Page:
Guided Trips

FISHING REPORT AND SYNOPSIS: 8/13/2017

Fishing is good to excellent across the area. Caney Fork floats are happening either early or late, and in the Smokies we are fishing the high elevations to beat the heat.

Terrestrials are now a strong producer no matter where you fish. Beetle fishing has been good this summer. There are still fish ready to slam a beetle or hopper. In the mountains I prefer a beetle or ant while on the tailwaters I lean towards a hopper or beetle although ants work well there also. Hike in fishing on the brook trout streams is still good right now although flows are low enough that you need to focus on stealth.

On the Caney Fork, the great sight fishing opportunities of summer are in full gear. Daily midge fishing to big trout is a possibility. Night times can produce some exciting fishing on streamers or even mouse patterns. Just be careful out there when its dark. The river is unforgiving even in the daylight.

Smallmouth bass fishing has been good to great. Fish are looking up as usual for this time of year. When they don't want to hit flies on top, crawdad or baitfish patterns will work.

Photo of the Month: Night Time Hog

Photo of the Month: Night Time Hog

Wednesday, July 23, 2014

A Float for Me

Guide's day off trips don't happen as often as I would like.  Of course, helping others catch fish is always pretty awesome some I'm not complaining.  I guess you could say that I'm simply pointing out  that being the one handling the fly rod is nice on occasion.  Last week I had a short vacation.  My cousin Nathan came up to fish with me for a few days.  We started the week fishing for smallmouth, followed that up with a trout float on the Caney, and finished up with some awesome trout fishing over in the Smokies on a day that was all about sheer numbers.  In other words, I had an incredible week.

The smallmouth trip was a lot of fun, but neither of us hauled a camera along so there is no photo evidence.  I guess that means I can inflate the size of the fish we caught.  Really it was a standard smallmouth wade trip with some nice fish caught but nothing to write home about, the kind of comfortable every day fishing that scratches the itch but leaves you wanting a little more.

Day two started out much the same with the main difference being that we were floating in the drifter instead of wading.  The generation schedule on the Caney has been a little strange lately.  The Corps of Engineers can't seem to decide what schedule is the best so each float is determined the evening before after a consultation of the following day's generation schedule.  We figured that we could sleep in a little and still make it in plenty of time to catch falling water.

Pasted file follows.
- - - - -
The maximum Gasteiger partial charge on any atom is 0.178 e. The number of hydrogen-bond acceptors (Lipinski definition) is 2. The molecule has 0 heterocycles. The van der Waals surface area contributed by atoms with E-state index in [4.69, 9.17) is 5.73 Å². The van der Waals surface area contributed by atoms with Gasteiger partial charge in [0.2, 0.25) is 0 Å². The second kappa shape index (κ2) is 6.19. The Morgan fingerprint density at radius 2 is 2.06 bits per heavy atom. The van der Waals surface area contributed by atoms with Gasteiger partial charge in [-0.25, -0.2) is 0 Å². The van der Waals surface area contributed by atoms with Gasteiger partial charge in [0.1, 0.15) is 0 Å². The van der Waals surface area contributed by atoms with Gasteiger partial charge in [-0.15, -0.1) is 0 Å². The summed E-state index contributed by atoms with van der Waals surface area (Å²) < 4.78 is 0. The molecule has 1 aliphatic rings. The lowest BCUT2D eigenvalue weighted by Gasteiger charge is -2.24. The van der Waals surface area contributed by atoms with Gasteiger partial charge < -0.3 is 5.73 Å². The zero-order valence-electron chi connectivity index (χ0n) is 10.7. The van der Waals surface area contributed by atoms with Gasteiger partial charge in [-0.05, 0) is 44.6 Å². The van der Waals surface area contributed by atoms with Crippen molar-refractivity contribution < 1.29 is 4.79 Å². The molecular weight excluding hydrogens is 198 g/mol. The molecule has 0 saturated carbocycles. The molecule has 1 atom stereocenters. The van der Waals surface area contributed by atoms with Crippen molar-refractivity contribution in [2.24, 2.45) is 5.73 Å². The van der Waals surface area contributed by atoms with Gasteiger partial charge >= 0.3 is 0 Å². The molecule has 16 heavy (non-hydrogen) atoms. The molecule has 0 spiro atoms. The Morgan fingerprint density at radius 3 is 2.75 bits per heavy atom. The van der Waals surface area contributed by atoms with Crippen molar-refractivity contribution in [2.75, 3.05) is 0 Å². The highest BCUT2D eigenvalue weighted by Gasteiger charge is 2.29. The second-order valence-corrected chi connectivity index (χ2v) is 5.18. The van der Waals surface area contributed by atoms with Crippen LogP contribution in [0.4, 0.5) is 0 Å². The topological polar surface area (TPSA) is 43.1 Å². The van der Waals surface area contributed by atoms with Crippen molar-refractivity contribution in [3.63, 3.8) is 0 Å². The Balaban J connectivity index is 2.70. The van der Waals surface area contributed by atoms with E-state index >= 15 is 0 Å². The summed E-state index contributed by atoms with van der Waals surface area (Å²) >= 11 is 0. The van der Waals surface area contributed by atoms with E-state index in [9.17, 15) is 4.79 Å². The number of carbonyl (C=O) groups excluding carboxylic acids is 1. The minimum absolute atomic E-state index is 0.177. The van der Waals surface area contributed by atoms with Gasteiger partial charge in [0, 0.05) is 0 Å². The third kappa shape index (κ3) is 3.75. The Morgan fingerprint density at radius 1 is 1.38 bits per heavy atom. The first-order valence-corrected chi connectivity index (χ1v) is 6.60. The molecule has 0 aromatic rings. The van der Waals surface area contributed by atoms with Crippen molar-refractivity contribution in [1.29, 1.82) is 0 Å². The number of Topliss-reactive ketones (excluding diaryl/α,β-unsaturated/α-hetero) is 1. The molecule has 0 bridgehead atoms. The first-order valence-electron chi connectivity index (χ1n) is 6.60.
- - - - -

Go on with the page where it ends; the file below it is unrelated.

We dumped the boat and were into fish before I had really gone anywhere.  There's nothing like those willing hatchery fish waiting at the ramp to get the skunk off so everyone in the boat can relax and focus on the task at hand.  I was at the oars and Nathan was wearing out the fish.  By the time we got around the first corner, I had turned the boat sidewise in the soft current so we could both fish.  Rowing and fishing at the same time presents a minor challenge but nothing that cannot be overcome.  It wasn't too long before I had caught a couple as well and decided to just focus on rowing while Nathan fished.  He quickly got several nice brook trout as well as a few rainbows but the nice browns were eluding him.




Eventually he offered to take a turn rowing and I assured him that he could take over at a certain point.  I was hoping he would catch a nice fish first but eventually we got to a spot I was dying to fish, and I let him take over rowing duties.

Sure enough, two casts later (seriously, I had barely even got to the front of the boat) something big came up and inhaled the hopper I was trying out.  Fighting the fish on one hand and telling Nathan where to row on the other kept me busy but soon the fish was in the net and we could all relax.  Nathan took over camera duty while I enjoyed the nice brown trout.




Soon we took off again, and I continued to catch fish on the dropper under the hopper.  Nathan eventually figured out how to row and fish as well and started catching some nice fish including his brown for the slam.


Not too long after that we made it to the take out just as the rising water caught up with us.  I was glad that we had finished before the water came up too much.  Nathan was getting pretty tired by the end.  The river can get awfully hot without any shade and a hot summer sun beating down.  We were soon on our way back home to get ready for the Smokies adventure starting the next morning!

4 comments:

  1. David, you're a good guy but you really have to stop making me jealous. I would love to fish from a drift boat once. Especially when you're on water that produces so many nice fish. Have fun my friend.

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    Replies
    1. Howard, too bad you don't have any easily floated rivers close to home there. I think the nearest is the North Platte (at least for a hard boat). It looks like I'll have to make a road trip and meet you up in Wyoming for a float unless you make it to TN...

      Delete
  2. David
    Fantastic trip with some nice trout brought to hand--will be touch about our trip. Thanks for sharing

    ReplyDelete
    Replies
    1. Bill, I'm looking forward to the trip!

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